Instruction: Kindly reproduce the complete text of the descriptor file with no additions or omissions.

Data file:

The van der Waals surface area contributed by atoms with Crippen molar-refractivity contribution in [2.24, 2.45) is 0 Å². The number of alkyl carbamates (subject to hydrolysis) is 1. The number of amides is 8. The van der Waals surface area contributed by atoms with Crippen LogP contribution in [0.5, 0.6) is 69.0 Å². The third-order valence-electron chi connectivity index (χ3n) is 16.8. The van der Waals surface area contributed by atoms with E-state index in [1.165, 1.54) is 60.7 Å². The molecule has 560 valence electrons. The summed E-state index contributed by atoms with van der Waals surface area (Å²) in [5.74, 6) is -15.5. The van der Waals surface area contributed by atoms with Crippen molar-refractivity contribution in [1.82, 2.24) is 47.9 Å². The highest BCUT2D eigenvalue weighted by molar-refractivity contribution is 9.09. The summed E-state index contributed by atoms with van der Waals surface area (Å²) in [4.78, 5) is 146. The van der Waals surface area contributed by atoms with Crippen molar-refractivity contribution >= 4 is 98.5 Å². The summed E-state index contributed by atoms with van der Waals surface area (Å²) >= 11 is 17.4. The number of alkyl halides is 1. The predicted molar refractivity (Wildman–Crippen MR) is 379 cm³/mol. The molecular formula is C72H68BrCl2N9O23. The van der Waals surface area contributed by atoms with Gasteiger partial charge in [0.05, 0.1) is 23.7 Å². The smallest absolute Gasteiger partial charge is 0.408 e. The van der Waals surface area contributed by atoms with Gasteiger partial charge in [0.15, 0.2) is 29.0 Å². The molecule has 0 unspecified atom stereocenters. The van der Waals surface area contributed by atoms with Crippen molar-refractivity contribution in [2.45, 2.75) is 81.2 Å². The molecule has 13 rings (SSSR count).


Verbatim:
The van der Waals surface area contributed by atoms with Crippen molar-refractivity contribution in [2.24, 2.45) is 0 Å². The number of alkyl carbamates (subject to hydrolysis) is 1. The number of amides is 8. The van der Waals surface area contributed by atoms with Crippen LogP contribution in [0.5, 0.6) is 69.0 Å². The third-order valence-electron chi connectivity index (χ3n) is 16.8. The van der Waals surface area contributed by atoms with E-state index in [1.165, 1.54) is 60.7 Å². The molecule has 560 valence electrons. The summed E-state index contributed by atoms with van der Waals surface area (Å²) in [5.74, 6) is -15.5. The van der Waals surface area contributed by atoms with Crippen molar-refractivity contribution in [1.82, 2.24) is 47.9 Å². The highest BCUT2D eigenvalue weighted by molar-refractivity contribution is 9.09. The summed E-state index contributed by atoms with van der Waals surface area (Å²) in [4.78, 5) is 146. The van der Waals surface area contributed by atoms with Crippen molar-refractivity contribution >= 4 is 98.5 Å². The summed E-state index contributed by atoms with van der Waals surface area (Å²) >= 11 is 17.4. The number of alkyl halides is 1. The predicted molar refractivity (Wildman–Crippen MR) is 379 cm³/mol. The molecular formula is C72H68BrCl2N9O23. The van der Waals surface area contributed by atoms with Gasteiger partial charge in [0.05, 0.1) is 23.7 Å². The smallest absolute Gasteiger partial charge is 0.408 e. The van der Waals surface area contributed by atoms with Gasteiger partial charge in [0.15, 0.2) is 29.0 Å². The molecule has 0 unspecified atom stereocenters. The van der Waals surface area contributed by atoms with Crippen molar-refractivity contribution in [2.45, 2.75) is 81.2 Å². The molecule has 13 rings (SSSR count).